The ubiquitin-proteasome system is the main protein degradation pathway in the cytosol and nucleus of eukaryotic cells . The ubiquitination of proteins is carried out by an enzymatic cascade consisting of ubiquitin-activating enzymes (E1), ubiquitin conjugating enzymes (E2), and ubiquitin ligases (E3). Of them, E3 ubiquitin ligases play key roles in determining substrate specificity and catalyzing the transfer of ubiquitin from E2 enzymes to the substrate [30, 31]. In humans, there are over 600 E3 ubiquitin ligases, which are classified into three major families, including really interesting new gene (RING), homologous to E6AP carboxyl terminus (HECT), and RING-between-RING (RBR) . In contrast to classical HECT- and RING finger-type E3 ligases, the RBR E3 ligases employ a combined RING/HECT-like mechanism to catalyze the transfer of ubiquitin to a substrate protein [31, 32].
Ring finger protein 144A (RNF144A) is a poorly defined member of the RBR family of E3 ligases [32, 33], which are characterized by the presence of three consecutive structural domains (as known as RBR feature), including an amino-terminal classical RING (RING1), a central in-between-RING (IBR) domain, and a carboxy-terminal RING domain (RING2) [32, 33]. To date, the biological functions and mechanisms of action of RNF144A remain largely unknown. Available evidence suggests that transposable element insertion can induce gene transcription of RNF144A , and its single nucleotide polymorphism is associated with adverse effects of antipsychotic medication . More recently, it was reported that RNF144A induces apoptosis in response to DNA damage through targeting DNA-dependent protein kinase (DNA-PK) for ubiquitination and degradation , and its ubiquitin ligase activity is regulated by self-association through its transmembrane domain . However, the functional relevance of RNF144A to cancer development and therapeutic response remains undefined.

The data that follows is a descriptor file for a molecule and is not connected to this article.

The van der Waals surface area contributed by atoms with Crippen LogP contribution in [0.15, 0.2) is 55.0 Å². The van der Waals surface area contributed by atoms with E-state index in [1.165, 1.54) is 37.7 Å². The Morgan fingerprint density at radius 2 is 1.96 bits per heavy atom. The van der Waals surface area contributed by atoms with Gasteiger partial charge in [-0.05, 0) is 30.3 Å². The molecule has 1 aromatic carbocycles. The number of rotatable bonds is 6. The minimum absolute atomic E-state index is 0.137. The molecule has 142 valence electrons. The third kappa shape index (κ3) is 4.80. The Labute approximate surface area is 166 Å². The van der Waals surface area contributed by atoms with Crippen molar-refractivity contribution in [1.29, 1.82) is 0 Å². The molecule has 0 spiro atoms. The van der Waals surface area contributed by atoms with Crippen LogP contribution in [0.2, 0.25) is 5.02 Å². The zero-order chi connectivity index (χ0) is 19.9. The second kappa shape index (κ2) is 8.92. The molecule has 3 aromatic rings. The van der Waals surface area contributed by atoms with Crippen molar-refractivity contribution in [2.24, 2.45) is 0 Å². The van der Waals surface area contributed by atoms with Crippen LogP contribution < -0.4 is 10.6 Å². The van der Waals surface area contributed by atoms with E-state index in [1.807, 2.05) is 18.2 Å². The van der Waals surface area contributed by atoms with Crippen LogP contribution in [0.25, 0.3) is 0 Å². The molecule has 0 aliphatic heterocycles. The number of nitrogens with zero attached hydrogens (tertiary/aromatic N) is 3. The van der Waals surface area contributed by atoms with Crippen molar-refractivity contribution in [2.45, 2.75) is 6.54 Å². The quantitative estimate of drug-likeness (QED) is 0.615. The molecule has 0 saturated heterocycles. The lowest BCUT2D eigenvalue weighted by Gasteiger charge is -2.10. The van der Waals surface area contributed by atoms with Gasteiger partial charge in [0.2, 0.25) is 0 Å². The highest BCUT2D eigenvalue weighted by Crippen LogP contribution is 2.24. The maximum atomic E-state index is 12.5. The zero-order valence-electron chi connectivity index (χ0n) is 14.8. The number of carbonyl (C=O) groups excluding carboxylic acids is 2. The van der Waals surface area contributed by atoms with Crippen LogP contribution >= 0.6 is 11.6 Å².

In this study, we discovered that RNF144A interacts with PARP1 and promotes its degradation through the ubiquitination-proteasome pathway. Moreover, we found that the expression levels of RNF144A in breast cancer cells are associated with cellular sensitivity to PARP inhibitor olaparib. These findings provide novel insights into the regulation of PARP1 protein and may be useful in identifying patients who may be best suited for PARP inhibitor therapy.
RNF144A is a novel binding partner of PARP1
Although RNF144A is widespread in eukaryotes [32, 33], little is known about its biological functions. As E3 ubiquitin ligases play a key role in determining substrate specificity through protein-protein interactions [30, 31], we first identified RNF144A-interacting proteins using a standard immunoprecipitation (IP) coupled with liquid chromatography tandem mass spectrometry (LC-MS/MS) method (Figure 1A). To do this, we generated HEK293T cell lines stably expressing empty vector pCDH and Flag-RNF144A. The expression status of Flag-RNF144A was validated by immunoblotting (Figure 1B). Then, total cellular lysates were subjected to IP analysis with anti-Flag antibody conjugated agarose beads. After being resolved by SDS-PAGE, the precipitated proteins were visualized by Coomassie Blue staining (Figure 1C), followed by LC-MS/MS based proteomic analysis.
Figure 1: Identification of RNF144A-interacting proteins by LC-MS/MS based proteomics. (A) Schematic representation of experimental design. (B) Total cellular lysates from HEK293T cells stably expressing pCDH and Flag-RNF144A were subjected to immunoblotting analysis with the indicated antibodies. (C) HEK293T cells stably expressing pCDH and Flag-RNF144A were subjected to IP analysis with anti-Flag antibody conjugated agarose beads, and the bound proteins were isolated on SDS-PAGE gel and stained using Coomassie brilliant blue. (D) LC-MS/MS was used to identify the interacting proteins of Flag-RNF144A. The numbers of the identified proteins in each group are shown. (E) Bioinformatic analysis of the biological functions of the proteins that specifically interacted with Flag-RNF144A using DAVID program.
On the basis of these analyses, total 46 unique proteins were identified in Flag-RNF144A immunocomplex under highly stringent criteria with a false discovery rate of <1% for peptides and proteins (Figure 1D and Supplementary Table 1). Bioinformatic analysis using the Database for Annotation, Visualization and Integrated Discovery (DAVID) (https://david.ncifcrf.gov/) found that the top 5 biological functions of those 46 proteins are involved in nucleotide binding, ribonucleotide binding, purine ribonucleotide binding, purine nucleotide binding, and structural molecule activity (Figure 1E). Among them, we identified PARP1 as a potential RNF144A-interacting protein that bound to Flag-RNF144A but not empty vector pCDH. As RNF144A is a DNA damage responsive protein  and PARP1 is a key player in DNA damage repair , we focused on the interaction between RNF144A and PARP1 in this study.